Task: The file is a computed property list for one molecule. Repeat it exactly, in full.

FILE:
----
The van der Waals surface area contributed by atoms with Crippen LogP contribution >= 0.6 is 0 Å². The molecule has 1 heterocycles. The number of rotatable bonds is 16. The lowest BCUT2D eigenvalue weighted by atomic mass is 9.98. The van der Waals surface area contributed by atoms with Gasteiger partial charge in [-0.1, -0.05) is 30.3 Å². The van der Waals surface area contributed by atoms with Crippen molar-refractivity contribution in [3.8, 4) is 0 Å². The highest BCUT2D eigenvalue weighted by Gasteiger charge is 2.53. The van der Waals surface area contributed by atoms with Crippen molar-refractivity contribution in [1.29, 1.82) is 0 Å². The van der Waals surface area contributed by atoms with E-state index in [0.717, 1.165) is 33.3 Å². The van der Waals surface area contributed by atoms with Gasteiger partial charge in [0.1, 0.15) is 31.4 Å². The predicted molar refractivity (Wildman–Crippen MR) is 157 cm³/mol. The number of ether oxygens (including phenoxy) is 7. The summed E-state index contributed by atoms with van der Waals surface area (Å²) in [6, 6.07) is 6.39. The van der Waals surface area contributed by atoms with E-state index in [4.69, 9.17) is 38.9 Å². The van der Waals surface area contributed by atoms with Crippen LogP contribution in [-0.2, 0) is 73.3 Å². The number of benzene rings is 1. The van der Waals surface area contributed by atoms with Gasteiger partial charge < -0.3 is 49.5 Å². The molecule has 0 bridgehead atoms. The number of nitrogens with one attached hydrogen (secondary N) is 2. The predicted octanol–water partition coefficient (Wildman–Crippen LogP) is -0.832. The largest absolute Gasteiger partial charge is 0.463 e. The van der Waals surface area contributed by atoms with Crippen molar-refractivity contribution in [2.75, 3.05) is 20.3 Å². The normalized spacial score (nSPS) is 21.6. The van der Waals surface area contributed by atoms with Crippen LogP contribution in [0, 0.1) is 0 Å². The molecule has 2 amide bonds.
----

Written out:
The van der Waals surface area contributed by atoms with Crippen LogP contribution >= 0.6 is 0 Å². The molecule has 1 heterocycles. The number of rotatable bonds is 16. The lowest BCUT2D eigenvalue weighted by atomic mass is 9.98. The van der Waals surface area contributed by atoms with Gasteiger partial charge in [-0.1, -0.05) is 30.3 Å². The van der Waals surface area contributed by atoms with Crippen molar-refractivity contribution in [3.8, 4) is 0 Å². The highest BCUT2D eigenvalue weighted by Gasteiger charge is 2.53. The van der Waals surface area contributed by atoms with Crippen molar-refractivity contribution in [1.29, 1.82) is 0 Å². The van der Waals surface area contributed by atoms with E-state index in [0.717, 1.165) is 33.3 Å². The van der Waals surface area contributed by atoms with Gasteiger partial charge in [0.1, 0.15) is 31.4 Å². The predicted molar refractivity (Wildman–Crippen MR) is 157 cm³/mol. The number of ether oxygens (including phenoxy) is 7. The summed E-state index contributed by atoms with van der Waals surface area (Å²) in [6, 6.07) is 6.39. The van der Waals surface area contributed by atoms with E-state index in [4.69, 9.17) is 38.9 Å². The van der Waals surface area contributed by atoms with Crippen LogP contribution in [-0.2, 0) is 73.3 Å². The number of benzene rings is 1. The van der Waals surface area contributed by atoms with Gasteiger partial charge < -0.3 is 49.5 Å². The molecule has 0 bridgehead atoms. The number of nitrogens with one attached hydrogen (secondary N) is 2. The predicted octanol–water partition coefficient (Wildman–Crippen LogP) is -0.832. The largest absolute Gasteiger partial charge is 0.463 e. The van der Waals surface area contributed by atoms with Crippen molar-refractivity contribution in [2.75, 3.05) is 20.3 Å². The normalized spacial score (nSPS) is 21.6. The van der Waals surface area contributed by atoms with Crippen LogP contribution in [0, 0.1) is 0 Å². The molecule has 2 amide bonds.